A 39-year-old Alexandria man was found slain in his home early yesterday, and police said they believe the Marine Corps computer specialist was stabbed to death.
A concerned neighbor went to check on Ray Heidebrecht about 3:30 a.m. and found his body, with an apparent stab wound, in Heidebrecht's black-and-white duplex in the 300 block of LaVerne Avenue, police said.
An autopsy will be performed today to determine how and when Heidebrecht died, police said. They said that Heidebrecht lived alone and that they are searching for his maroon 1999 Isuzu Rodeo, with Virginia license plates YTG 7844.
Police said they have no motive or suspect in the slaying, the second in the city this year.
"We haven't established a motive, and we do not know the relationship, if any, of the victim and the suspect," said Amy Bertsch, a police spokeswoman. "We are looking for anyone who may have seen the victim over the weekend, especially from Saturday evening to Sunday night."
Heidebrecht lived on a quiet tree-lined street in a middle-class neighborhood known as Mount Jefferson, which is wedged between Mount Vernon Avenue and Jefferson Davis Highway.
Lt. Ray Hazel, the police liaison to the community for the last 15 years, said residents of the neighborhood look out after one another and can often be seen out walking in the morning, picking up trash. Crime problems in the community are few and have been mainly "nuisance-type crimes," including petty property crime, some drug dealing and people hanging out on street corners, he said.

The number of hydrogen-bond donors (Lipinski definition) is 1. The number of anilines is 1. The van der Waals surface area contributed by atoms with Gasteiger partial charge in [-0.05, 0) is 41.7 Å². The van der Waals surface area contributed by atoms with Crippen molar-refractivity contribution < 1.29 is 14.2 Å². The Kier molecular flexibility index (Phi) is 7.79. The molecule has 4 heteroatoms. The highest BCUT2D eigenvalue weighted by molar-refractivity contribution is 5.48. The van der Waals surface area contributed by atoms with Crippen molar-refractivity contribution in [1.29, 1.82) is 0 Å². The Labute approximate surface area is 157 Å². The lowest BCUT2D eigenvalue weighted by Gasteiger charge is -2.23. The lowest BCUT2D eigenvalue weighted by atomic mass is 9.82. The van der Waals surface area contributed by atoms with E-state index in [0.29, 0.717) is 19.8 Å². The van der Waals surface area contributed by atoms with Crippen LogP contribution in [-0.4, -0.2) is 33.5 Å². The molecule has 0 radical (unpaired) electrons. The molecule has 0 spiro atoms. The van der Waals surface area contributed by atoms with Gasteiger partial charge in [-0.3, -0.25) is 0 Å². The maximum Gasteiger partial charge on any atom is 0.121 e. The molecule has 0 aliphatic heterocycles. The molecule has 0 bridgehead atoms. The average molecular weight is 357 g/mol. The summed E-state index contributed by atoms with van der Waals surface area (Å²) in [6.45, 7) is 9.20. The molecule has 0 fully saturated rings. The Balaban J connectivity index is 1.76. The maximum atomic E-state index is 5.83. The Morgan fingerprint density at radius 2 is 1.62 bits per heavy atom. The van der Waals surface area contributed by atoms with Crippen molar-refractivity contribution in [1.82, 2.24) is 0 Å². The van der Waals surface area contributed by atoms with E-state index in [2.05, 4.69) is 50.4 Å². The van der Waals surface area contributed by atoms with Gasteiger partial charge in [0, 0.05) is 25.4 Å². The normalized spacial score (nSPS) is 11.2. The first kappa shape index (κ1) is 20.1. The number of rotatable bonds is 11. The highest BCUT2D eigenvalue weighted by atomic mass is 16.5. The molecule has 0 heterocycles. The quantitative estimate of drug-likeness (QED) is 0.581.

"The city doesn't have a lot of homicides," Hazel said of Alexandria, which averages seven homicides each year. "When they occur, they get a lot of attention."
Duane Shields, president of the Mount Jefferson Civic Association, said Heidebrecht was a good neighbor who "kept the house in great shape." He said residents have been working hard to improve the neighborhood, a mix of all ages and races.
"We're completely caught off guard on this," Shields said.
Heidebrecht was the information systems management officer at the headquarters battalion at Henderson Hall in Arlington, said Capt. Mike Newman, a spokesman. He had worked as a civilian for the Marine Corps since December 1989, he said.
"He was one of the most conscientious, hard-working people we've had in the battalion," said Lt. Col. Wayne Briggs, deputy post commander at Henderson Hall, who worked with Heidebrecht. "A lot of people here are devastated. Ray would bend over backward to help somebody out."
Police circulated fliers in the neighborhood yesterday with a photograph of Heidebrecht's smiling face. They offered a reward of up to $1,000 for information leading to the arrest of the person or people responsible. Anyone with information was asked to call Detective Bill Scott at 703-838-5033.
CAPTION: Police said they had no suspect in the slaying of Ray Heidebrecht.